Ballywilly National School

Records available in the Public Records Office Northern Ireland indicate that an application was made to the Commission of Education for Aid provided for the Fitting up of Schools, The Paying of Teachers and the Obtaining of School Requisites in respect of a school in the townland of Ballywilly. The application, which was made around 1833, states that the school was established in 1829. It was built by Charles Atkinson Esquire. It cosmists of two rooms each 18 feet by 13 apparently on two stories. The building was built with stone and lime and had a thatched roof. The master and mistress live in the school house apparently in two other rooms. They are a husband and wife Roger and Elizabeth McCann. They are recognised by the Kildare Place Society and a contribution is made to the teacher’s salary by the London Hibernian Society.

(It is noted that in the 1926 survey of schools a Roger and Hannah McCann are listed as teachers of Kilmore School.)

The application was signed in the format required, which included religious affiliation, as follows:

Protestants Catholics
Benjamin Hampton Patrick Mc Cann
Robert Hampton Bernard McGonnell
John Atkinson Patrick Hagan
Thomas Dugall Francis Smith
Presbyterian Congregation Vinecash PP Kilmore

In 1845 a further application was made. A report from the Superintendent of National Schools was made to the Board following an inspection of the school on 25 July 1845 This states that the school was formerly in connection with the Board which might indicate that some difficulty had arisen which ended the earlier association. The report gives 1830 as the date when the school was established. The form recording the inspection follows the same headings as the earlier 1830 form of application in many respects but whereas the 1830 application sought grant aid for furniture as well as books and salary this application is for teacher’s salaries and books only. The patrons of the school during its former association with the Board are stated to be aware of and to approve of this application. The application was made by Mr John Greer of Lurgancot who is described as Manager and Rev Patrick Quinn, PP Kilmore who is described as the Correspondent. The inspector indicated that they represented the Established Church and the Roman Catholic Church respectively in accordance with the Board’s requirements. The inspector saw fit, in recommending that the school should receive a grant to state that the “Rev Mr Quinn” had complained about interference in religious matters in schools which Catholic children had to go to because of the lack of a National School The nearest National School was at Ballinahinch – 2 ½ miles away. However the report states that there were other “schools for the poor” at Kilmore, Annahugh, Loughgall and Ballinteggart. It is likely that these schools were under the control of the Established Church or, were funded or part funded by, organisations such as The Kildare Place Society, the London Hibernian Society or The Erasmus Smith Trust. The Catholic Church was wary of an element of prosletysing which arose in some schools.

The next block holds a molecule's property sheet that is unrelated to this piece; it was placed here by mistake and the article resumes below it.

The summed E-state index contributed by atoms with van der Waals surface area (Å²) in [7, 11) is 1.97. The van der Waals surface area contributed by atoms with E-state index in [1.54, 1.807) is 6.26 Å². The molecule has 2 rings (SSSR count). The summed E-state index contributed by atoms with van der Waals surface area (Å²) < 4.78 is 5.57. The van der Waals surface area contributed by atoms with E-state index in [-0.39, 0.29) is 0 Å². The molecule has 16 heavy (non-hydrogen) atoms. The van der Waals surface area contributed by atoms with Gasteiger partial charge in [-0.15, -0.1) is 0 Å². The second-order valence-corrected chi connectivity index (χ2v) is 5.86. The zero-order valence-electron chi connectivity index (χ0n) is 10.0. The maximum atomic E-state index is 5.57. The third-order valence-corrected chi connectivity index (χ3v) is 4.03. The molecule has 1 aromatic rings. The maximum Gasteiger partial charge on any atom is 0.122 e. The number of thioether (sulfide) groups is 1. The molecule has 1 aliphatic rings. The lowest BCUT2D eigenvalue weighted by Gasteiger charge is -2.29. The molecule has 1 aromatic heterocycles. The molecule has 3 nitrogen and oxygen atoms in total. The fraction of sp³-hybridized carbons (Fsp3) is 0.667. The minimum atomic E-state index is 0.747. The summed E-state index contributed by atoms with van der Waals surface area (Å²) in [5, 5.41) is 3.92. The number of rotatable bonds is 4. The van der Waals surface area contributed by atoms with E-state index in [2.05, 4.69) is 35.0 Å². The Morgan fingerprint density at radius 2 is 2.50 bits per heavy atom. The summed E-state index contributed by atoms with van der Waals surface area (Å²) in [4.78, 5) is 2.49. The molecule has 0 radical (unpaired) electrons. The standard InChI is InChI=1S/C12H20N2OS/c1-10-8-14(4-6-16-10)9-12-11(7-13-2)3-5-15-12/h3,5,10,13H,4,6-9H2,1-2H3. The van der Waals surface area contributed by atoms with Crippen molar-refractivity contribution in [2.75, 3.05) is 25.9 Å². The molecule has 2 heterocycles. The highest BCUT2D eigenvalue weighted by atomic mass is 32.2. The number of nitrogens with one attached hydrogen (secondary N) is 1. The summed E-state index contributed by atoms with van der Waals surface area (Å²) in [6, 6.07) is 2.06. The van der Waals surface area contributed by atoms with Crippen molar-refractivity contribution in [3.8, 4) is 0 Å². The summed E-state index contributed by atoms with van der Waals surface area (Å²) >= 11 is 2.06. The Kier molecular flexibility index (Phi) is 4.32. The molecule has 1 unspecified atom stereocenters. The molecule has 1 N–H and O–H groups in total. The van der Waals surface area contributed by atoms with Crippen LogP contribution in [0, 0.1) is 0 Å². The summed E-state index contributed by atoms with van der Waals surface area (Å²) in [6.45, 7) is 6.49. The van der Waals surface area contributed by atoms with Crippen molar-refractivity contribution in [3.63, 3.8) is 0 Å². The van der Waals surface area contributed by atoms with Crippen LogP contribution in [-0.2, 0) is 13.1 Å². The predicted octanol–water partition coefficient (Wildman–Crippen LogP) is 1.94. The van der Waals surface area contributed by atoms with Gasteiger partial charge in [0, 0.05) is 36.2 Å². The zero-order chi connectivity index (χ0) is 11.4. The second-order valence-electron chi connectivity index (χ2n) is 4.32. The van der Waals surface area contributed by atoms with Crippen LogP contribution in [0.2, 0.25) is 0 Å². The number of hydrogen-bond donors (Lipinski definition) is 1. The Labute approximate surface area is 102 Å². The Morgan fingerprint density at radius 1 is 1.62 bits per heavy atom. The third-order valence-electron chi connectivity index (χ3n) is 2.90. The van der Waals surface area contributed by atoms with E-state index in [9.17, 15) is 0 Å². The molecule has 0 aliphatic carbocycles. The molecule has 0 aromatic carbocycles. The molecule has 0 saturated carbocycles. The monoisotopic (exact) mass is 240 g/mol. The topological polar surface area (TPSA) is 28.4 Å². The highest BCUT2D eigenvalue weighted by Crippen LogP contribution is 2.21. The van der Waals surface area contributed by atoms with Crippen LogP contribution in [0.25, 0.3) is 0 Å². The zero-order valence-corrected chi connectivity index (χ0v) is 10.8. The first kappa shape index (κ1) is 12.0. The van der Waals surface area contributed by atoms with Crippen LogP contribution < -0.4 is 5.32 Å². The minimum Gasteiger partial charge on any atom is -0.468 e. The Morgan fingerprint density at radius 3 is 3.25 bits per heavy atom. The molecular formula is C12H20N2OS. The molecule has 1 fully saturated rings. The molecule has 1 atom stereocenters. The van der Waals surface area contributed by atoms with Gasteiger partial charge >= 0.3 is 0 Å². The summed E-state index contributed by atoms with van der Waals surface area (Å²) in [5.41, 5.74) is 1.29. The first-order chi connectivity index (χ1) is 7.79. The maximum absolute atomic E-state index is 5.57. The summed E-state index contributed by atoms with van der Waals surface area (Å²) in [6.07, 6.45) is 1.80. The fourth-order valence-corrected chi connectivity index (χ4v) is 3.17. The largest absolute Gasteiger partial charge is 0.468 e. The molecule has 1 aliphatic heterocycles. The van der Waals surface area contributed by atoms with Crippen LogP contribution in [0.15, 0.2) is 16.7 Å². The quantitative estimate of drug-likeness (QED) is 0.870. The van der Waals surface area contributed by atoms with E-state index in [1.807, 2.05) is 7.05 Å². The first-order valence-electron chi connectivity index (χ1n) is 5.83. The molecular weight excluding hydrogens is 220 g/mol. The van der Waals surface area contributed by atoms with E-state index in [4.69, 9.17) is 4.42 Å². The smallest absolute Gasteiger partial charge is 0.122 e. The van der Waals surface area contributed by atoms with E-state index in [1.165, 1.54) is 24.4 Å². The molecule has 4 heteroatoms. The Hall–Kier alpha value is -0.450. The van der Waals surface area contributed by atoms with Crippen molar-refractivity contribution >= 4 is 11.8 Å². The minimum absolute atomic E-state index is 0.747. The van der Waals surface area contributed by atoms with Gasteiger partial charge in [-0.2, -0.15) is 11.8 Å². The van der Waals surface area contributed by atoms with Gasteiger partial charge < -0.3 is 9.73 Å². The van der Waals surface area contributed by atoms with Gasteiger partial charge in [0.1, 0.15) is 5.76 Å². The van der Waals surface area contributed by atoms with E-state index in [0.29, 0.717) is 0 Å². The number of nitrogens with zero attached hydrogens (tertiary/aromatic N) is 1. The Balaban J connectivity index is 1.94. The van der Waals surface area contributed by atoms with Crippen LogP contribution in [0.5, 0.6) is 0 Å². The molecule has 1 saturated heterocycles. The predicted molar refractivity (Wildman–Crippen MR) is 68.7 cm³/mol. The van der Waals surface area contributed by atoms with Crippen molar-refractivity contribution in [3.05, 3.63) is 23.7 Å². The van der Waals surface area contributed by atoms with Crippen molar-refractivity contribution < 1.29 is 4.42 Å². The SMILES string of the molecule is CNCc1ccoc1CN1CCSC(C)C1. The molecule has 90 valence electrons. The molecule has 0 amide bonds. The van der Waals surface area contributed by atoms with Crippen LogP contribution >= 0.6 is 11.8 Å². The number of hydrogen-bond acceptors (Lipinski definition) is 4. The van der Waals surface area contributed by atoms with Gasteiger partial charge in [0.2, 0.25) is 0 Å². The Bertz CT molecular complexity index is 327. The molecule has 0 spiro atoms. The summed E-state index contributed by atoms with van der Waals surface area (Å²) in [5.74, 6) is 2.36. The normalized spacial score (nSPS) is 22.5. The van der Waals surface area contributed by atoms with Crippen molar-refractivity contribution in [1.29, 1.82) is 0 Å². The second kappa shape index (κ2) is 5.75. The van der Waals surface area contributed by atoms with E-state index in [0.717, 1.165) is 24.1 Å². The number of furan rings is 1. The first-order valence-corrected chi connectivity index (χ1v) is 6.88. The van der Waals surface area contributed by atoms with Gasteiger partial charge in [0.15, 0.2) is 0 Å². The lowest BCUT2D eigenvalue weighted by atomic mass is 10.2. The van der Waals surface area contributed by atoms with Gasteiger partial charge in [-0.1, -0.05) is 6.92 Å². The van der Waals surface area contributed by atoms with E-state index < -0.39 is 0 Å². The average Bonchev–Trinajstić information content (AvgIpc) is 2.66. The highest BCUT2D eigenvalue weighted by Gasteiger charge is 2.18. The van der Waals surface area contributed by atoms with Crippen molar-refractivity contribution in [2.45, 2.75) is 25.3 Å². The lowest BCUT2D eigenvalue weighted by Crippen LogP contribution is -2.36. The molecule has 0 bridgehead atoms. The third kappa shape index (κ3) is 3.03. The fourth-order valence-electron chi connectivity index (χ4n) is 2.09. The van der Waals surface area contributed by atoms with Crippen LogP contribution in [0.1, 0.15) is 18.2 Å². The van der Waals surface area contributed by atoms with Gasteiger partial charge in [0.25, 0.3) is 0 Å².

The teacher is named as James Garvey** aged 35 years. He trained under the Kildare Place Society and had the certificate of the Society. He had been a National School teacher in Mullantine School for five years. At the time of the inspection the school had been in operation for just six weeks, there were 73 children on the books and all were present on the day of the inspection but the average daily attendance for the six weeks was 54.

** Subsequent entries reveal that James Garvey retired on 7 June 1858 “being incapacitated by infirmity” According to the records he was succeeded by Francis Nugent
who served until 1871 and was in turn succeeded by Henry Lee who served until 1901.

This inspector’s report was submitted to the Board on 28 July 1845, referred to a sub-committee on 13 August and the school taken into connection by the Board on 4 September 1845. From that time the Parish priest of Kilmore Parish has had a lead role in the management of the local primary school.

The school continued to operate on the Ballywilly site until 1869. This is an assumption based on entries in the register of Board orders and correspondence maintained by the Commission for National Schools. This register records references to school inspector’s reports, average attendance, matters concerning teacher performance and availability of books. The following entries seem to lead to a change of site around 1869.

  • 11 Feb1859: Change of House sanctioned
  • 12 Sept. 1864: provide larger schoolroom
  • 11 July 1867: Report as to unsuitability of the house
  • 12 January: Change of HO sanctioned
  • 24 October 1874: On rep: Out Offices to be provided
  • 3 Feb 1877: enclose premises want of out offices.

The following much later note confirms the move to Ballyhegan:

24 January 1888
Manager having applied to have the name of the school changed to Ballyhegan.Informed that the change of name of a long established National School would be attended in this office with considerable inconvenience. Hence the commissioners arediscinclined to make changes unless under very exceptional  circumstances.